Since Wilkins’s day, Wadham has seen a number of notable scientists pass through its doors including Frederick Lindemann, Lord Cherwell (Physics), Churchill's principal scientific adviser in the Second World War; Charles Coulson (Professor of Maths and founder of Theoretical Chemistry); Allen Hill (alumnus and Honorary Fellow), chemistry; Nevil Storey-Maskelyne (Professor of Mineralogy, 1856-95); Robert Clifton, alumnus, professor (1865-1915), effectively creator of Clarendon Laboratory; Reginald Victor Jones, alumnus, Honorary Fellow and leading physicist who became a scientific and military expert involved in the establishment of radar during the Second World War;  Botanist David Smith, Honorary Fellow and former Royal Society Research Fellow; Robert Williams, Emeritus Fellow, chemist, Fellow of the Royal Society; Professor David Macdonald CBE DSc FRSE (1969 Zoology), Director of Oxford’s Wildlife Conservation Research Unit (WildCRU); Mathematician and Emeritus Fellow Sir Roger Penrose OM; Professor Anthony Cheetham, (1965, Chemistry DPhil), Goldsmiths Professor of Materials at Cambridge, and Treasurer and Vice-President of the Royal Society; and Professor Marcus du Sautoy (1983, Mathematics), Simonyi Professor for the Public Understanding of Science.

Talking science: What excites our students and fellows about science at Wadham?

Talking science

Studying the sciences at Wadham today

Some 45% of Wadham’s undergraduate intake is for science courses (including Biochemistry, Chemistry, Physics, Biology, Engineering, Medicine, Maths, Psychology and Human Sciences). However natural scientists make up closer to 50% of the total undergraduate body, as the majority of scientists are on four-year degree programmes while most Humanities and Social Sciences students follow three-year courses.

Undergraduate courses Graduate courses

Approximately 45% of our post-graduate intake study for courses offered by Oxford University’s Mathematical, Physical & Life Sciences Division or Medical Sciences Division. Given that the proportion of graduate students studying multiple-year doctorates is higher in the sciences than in other fields, this means that around 60% of our graduate body are working in the natural sciences.

Among undergraduate science subjects, Medicine receives the most applications, with around ten applicants competing for each place, both at Wadham and across the University as a whole. Maths is the second most popular science course, with five applications per place. At post-graduate level, courses in chemistry and medical engineering are amongst the most popular.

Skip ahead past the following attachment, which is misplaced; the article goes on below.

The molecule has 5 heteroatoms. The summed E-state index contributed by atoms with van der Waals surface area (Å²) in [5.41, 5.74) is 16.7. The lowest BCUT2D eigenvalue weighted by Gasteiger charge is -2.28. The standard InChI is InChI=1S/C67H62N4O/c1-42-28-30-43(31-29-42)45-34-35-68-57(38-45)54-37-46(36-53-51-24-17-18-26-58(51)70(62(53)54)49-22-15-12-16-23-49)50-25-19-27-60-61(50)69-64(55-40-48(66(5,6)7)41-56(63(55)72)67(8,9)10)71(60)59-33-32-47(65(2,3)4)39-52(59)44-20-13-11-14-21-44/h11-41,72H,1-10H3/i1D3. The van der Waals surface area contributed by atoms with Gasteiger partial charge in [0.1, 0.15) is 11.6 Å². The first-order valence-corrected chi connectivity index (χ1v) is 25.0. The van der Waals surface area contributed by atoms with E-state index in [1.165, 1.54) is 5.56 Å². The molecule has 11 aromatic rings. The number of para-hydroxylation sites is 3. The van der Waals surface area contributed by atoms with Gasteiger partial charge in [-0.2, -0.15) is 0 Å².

Why Wadham for science?

Scientific heritage aside, Wadham’s close proximity to the science departments is a big draw for students, given 9am start time for many lectures! Other factors that make Wadham a popular choice are its large faculty and excellent teaching, the College’s diverse and supportive ethos, the high number students from maintained-sector schools and the opportunity to get involved in ‘non-sciencey’ activities - the thriving political/charitable/theatrical/journalistic scene at Wadham appeals to those who don’t believe in the stereotypical notion of the ‘two cultures’.

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    Student scientists working in Oxford's Chemistry Department

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A library of science

Wadham Library is fortunate to house in its rare book collections a range of highly significant scientific works, dating back as far as the 1580s. The books all came to the library as donations, often made by individuals with a close association to the college.

Our first edition of Copernicus for example, came as the gift of Wadham Fellow Samuel Lee in 1653, while two books written by Wadham's 6th Warden John Wilkins were given by Joseph Grave, who received his M.A. from Wadham in 1656. The physician and Wadham alumnus John Mayow donated a copy of his own Tractatus Quinque Medico-Physici three years after it was published in 1674, and Alexander Thistlethwayte, who left around 1,500 titles to the library in 1771, gave us our copy of Thomas Willis's Cerebi Anatome. In the Victorian era Thomas Sprat's History of the Royal Society was given by the bibliographer and librarian Edward Gordon Duff, again a Wadham alumnus, while the complete run of the Philosophical Transactions of the Royal Society was presented in memory of the Reverend Robert Braithwaite-Batty who died in his early 30s in 1861.

Visit the Wadham library virtual exhibition to view rare books from before the Royal Society
Discover Isaac Newton, Philosophiae naturalis principia mathematica, one of the fundamental texts of Western science. Another landmark text of modern science here is Copernicus’s De Revolutionibus. Sebastian Munster's Cosmographia (1584 edition) tries to find accurate geometrical projection techniques whereby the three-dimensional Earth could be accurately projected upon a flat sheet of paper. The book is a sustained essay on mathematical practice and surveying: how to use the stars, solar shadows, and eclipses of the sun and moon to fix co-ordinate points on the surface of the Earth.

Visit the Wadham and the Royal Society collection
Here you’ll find The Royal Society, Philosophical Transactions of the Royal Society (1665- ); John Wilkins, A Discourse Concerning a New World (1640); John Wilkins, Mathematical Magick (1648); Robert Hooke, Micrographia (1665); Thomas Sprat, The history of the Royal Society (1667)

Visit the 17th Century Medicine rare book exhibition
On display is Thomas Willis Cerebri Anatome (1674), one of the foundational texts of modern scientific anatomy and physiology. In it Willis first coins the term "neurologie" [Greek: neuron, nerve ; logos, ordered knowledge] for the scientific study of the brain. Here also is John Mayow, Tractatus Quinque Medico-Physici (1674) written by one of the most brilliant experimental scientists of the age.